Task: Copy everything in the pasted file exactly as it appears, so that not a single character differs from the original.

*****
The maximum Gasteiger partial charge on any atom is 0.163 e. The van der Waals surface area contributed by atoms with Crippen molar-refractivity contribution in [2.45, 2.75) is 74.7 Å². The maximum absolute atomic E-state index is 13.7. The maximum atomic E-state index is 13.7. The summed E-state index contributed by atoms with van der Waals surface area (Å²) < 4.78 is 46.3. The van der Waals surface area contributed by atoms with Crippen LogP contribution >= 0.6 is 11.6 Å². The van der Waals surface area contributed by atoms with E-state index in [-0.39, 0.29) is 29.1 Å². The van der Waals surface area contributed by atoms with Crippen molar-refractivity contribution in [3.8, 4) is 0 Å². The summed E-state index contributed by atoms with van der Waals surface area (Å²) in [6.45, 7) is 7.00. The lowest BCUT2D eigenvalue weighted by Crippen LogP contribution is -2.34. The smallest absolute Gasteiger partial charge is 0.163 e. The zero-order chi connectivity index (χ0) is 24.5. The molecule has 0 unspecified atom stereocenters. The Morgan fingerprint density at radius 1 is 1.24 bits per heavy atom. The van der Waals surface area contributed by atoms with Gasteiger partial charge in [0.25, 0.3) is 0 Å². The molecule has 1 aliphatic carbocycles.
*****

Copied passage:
The maximum Gasteiger partial charge on any atom is 0.163 e. The van der Waals surface area contributed by atoms with Crippen molar-refractivity contribution in [2.45, 2.75) is 74.7 Å². The maximum absolute atomic E-state index is 13.7. The maximum atomic E-state index is 13.7. The summed E-state index contributed by atoms with van der Waals surface area (Å²) < 4.78 is 46.3. The van der Waals surface area contributed by atoms with Crippen LogP contribution >= 0.6 is 11.6 Å². The van der Waals surface area contributed by atoms with E-state index in [-0.39, 0.29) is 29.1 Å². The van der Waals surface area contributed by atoms with Crippen molar-refractivity contribution in [3.8, 4) is 0 Å². The summed E-state index contributed by atoms with van der Waals surface area (Å²) in [6.45, 7) is 7.00. The lowest BCUT2D eigenvalue weighted by Crippen LogP contribution is -2.34. The smallest absolute Gasteiger partial charge is 0.163 e. The zero-order chi connectivity index (χ0) is 24.5. The molecule has 0 unspecified atom stereocenters. The Morgan fingerprint density at radius 1 is 1.24 bits per heavy atom. The van der Waals surface area contributed by atoms with Gasteiger partial charge in [0.25, 0.3) is 0 Å². The molecule has 1 aliphatic carbocycles.